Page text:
HANCOCK COUNTY — Harvest season has begun and law enforcement officials are reminding drivers and farmers to keep an eye out for each other. The Indiana Department of Homeland Security (IDHS) encourages motorists to exercise caution and patience during October and November while sharing the road with large vehicles.
Officials from the Indiana State Police (ISP) want to remind all motorists the Fall harvest is an important time in the state and area and said in a release drivers need to know there will be an increase in agricultural equipment on the roads moving at slower speeds.
By law, farm equipment must have the nationally designated slow-moving vehicle sign — a red triangle-shaped reflector — to warn oncoming drivers their equipment is on the road. These vehicles often travel at speeds no higher than 25 mph, and the most common types drivers will encounter are combines and tractors pulling grain carts or wagons.
Area motorists can expect to see large combines, tractors pulling grain carts, and other agricultural equipment on the roadways. Officials are offering safety tips, which call for sound practical judgement, such as not tailgating farm vehicles, exercising caution when passing farm vehicles, and being patient while allowing plenty of time to get to your destination.
Officials from the ISP are partnering with the Indiana Department of Agriculture, and together say they can increase roadway safety by encouraging careful driving and taking the correct steps when safely navigating around large farm equipment on the roads this fall.
In 2020, the ISP reported 270 statewide crashes involving farm equipment and other motor vehicles which resulted in 95 injuries and two fatalities. In 2021, the ISP reported 296 crashes involving farm equipment and other motor vehicles which resulted in 83 injuries and three fatalities. While the number of statewide crashes in 2022 dropped to 284, the number of injuries increased to 84 and the number of fatalities increased to seven.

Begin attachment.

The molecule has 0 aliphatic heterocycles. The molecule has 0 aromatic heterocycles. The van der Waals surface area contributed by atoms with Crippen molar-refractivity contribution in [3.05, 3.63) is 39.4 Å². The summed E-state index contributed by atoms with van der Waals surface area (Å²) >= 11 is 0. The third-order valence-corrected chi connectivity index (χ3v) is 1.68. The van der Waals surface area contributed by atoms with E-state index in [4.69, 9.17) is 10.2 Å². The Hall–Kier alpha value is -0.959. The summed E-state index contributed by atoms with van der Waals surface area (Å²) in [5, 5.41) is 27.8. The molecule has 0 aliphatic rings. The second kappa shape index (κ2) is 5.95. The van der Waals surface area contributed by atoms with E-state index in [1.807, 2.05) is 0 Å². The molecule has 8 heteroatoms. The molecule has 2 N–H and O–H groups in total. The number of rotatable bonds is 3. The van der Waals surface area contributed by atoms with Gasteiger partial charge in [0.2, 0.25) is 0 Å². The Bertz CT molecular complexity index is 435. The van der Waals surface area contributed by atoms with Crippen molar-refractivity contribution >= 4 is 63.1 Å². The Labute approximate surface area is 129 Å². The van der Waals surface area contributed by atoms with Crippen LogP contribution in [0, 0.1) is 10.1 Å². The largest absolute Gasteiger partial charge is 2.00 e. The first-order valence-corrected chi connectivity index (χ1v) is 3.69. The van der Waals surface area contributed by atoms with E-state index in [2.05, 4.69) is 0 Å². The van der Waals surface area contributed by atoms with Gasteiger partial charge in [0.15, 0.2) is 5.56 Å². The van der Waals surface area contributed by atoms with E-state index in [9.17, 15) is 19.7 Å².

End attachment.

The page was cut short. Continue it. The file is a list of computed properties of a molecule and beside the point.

“The fall harvest season is certainly an exciting and busy time for farmers and motorists,” Don Lamb, director of the Indiana State Department of Agriculture said in a release. “By working together to practice alert driving, we can all make it home safely to our families each night.”
Farm equipment during harvest season could include tractors, combines, grain carts, grain wagons and large trucks hauling agricultural products. These vehicles are wide, sometimes taking up most of the road, and often travel at speeds no greater than 25 mph.
The best way to avoid issues, ISP officials say, is to be prepared for farm equipment on the roads and act accordingly.
“When you see farmers out working and moving from field to field, please be patient as they work to harvest their crops, which are needed to help feed our communities and the world,” Doug Carter, Indiana State Police Superintendent, said in a release. “Let’s all work together to help ensure everyone’s safety on our roadways.”
Farm equipment is wide, sometimes taking up most of the roadway. Drivers are encouraged to exercise caution when passing; be aware of alternate routes, and allow plenty of time to get to your destination.